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Herron v. Warden, USP-Leavenworth

United States District Court, D. Kansas

November 18, 2019

SERGIO HERRON, Petitioner,
v.
WARDEN, USP-Leavenworth, Respondent.

          ORDER

          JOHN W. LUNGSTRUM, UNITED STATES DISTRICT JUDGE.

         This matter is a petition for writ of habeas corpus filed under 28 U.S.C. § 2241. Petitioner is in federal custody at USP-Leavenworth in Leavenworth, Kansas. Petitioner challenges the execution of his federal sentence. The Court has examined the record and finds that a responsive pleading is required.

         Petitioner filed a motion for leave to proceed in forma pauperis (Doc. 4). Because the Application and attached institutional account statement show that Petitioner is able to pay the $5 habeas filing fee, the motion is denied. Petitioner shall submit the $5.00 habeas filing fee by December 13, 2019.

         Plaintiff has also filed a motion for discovery, evidentiary hearing, and appointment of counsel (Doc. 5). The Court, in its discretion, may apply the Rules Governing Habeas Corpus Cases, foll. 28 U.S.C. § 2254, to habeas petitions filed under § 2241. See Rule 1(b), Rules Governing Habeas Corpus Cases. Rule 8 provides that “[i]f the petition is not dismissed, the judge must review the answer, any transcripts and records of state-court proceedings, and any materials submitted under Rule 7 to determine whether an evidentiary hearing is warranted.” “District courts are not required to hold evidentiary hearings in collateral attacks without a firm idea of what the testimony will encompass and how it will support a movant's claim.” Pittman v. Fox, 766 Fed.Appx. 705, 723 (10th Cir. 2019) (quoting United States v. Cervini, 379 F.3d 987, 994 (10th Cir. 2004)).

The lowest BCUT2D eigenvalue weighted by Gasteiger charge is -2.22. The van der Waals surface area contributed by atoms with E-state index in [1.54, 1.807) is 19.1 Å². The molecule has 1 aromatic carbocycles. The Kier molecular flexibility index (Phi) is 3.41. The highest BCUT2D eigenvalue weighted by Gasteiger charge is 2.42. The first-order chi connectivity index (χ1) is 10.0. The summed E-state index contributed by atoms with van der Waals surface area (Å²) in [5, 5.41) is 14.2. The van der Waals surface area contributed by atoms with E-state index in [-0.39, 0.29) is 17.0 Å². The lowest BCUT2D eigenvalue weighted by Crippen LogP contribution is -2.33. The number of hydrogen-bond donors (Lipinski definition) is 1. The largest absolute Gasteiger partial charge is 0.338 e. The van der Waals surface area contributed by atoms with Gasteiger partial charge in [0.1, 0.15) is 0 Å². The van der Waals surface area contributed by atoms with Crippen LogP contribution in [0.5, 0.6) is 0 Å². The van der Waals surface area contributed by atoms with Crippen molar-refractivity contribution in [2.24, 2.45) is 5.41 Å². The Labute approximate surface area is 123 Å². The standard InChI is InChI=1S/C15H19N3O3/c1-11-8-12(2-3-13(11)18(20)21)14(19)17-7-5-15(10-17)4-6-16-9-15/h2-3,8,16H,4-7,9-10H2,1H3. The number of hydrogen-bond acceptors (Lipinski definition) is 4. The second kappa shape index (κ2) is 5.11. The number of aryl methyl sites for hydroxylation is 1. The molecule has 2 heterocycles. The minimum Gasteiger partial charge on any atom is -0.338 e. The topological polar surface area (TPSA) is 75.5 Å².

Petitioner seeks an evidentiary hearing to allow him to testify and to present legal arguments. (Doc. 5, at 1-2.) Petitioner has not indicated why he is unable to make his statements and legal arguments in writing. The Court finds that an evidentiary hearing is not warranted at this time, and denies the request for an evidentiary hearing without prejudice to the Court's reconsideration of the request at a later time.

         The Court likewise finds that discovery is unnecessary at this time. “A habeas petitioner, unlike the usual civil litigant in federal court, is not entitled to discovery as a matter of ordinary course.” Curtis v. Chester, 626 F.3d 540, 549 (10th Cir. 2010) (quoting Bracy v. Gramley, 520 U.S. 899, 904 (1997)). The Court may permit discovery under Habeas Rule 6 if the Petitioner provides “reasons” for the request and the Court finds “good cause” to allow discovery. Id. at Rules 6(a) and 6(b); Smith v. Gibson, 197 F.3d 454, 459 (10th Cir. 1999) (petitioner entitled to discovery “if, and to the extent that, the [district court] judge in the exercise of his discretion and for good cause shown grants leave to do so, but not otherwise.”). Petitioner has not shown good cause for discovery.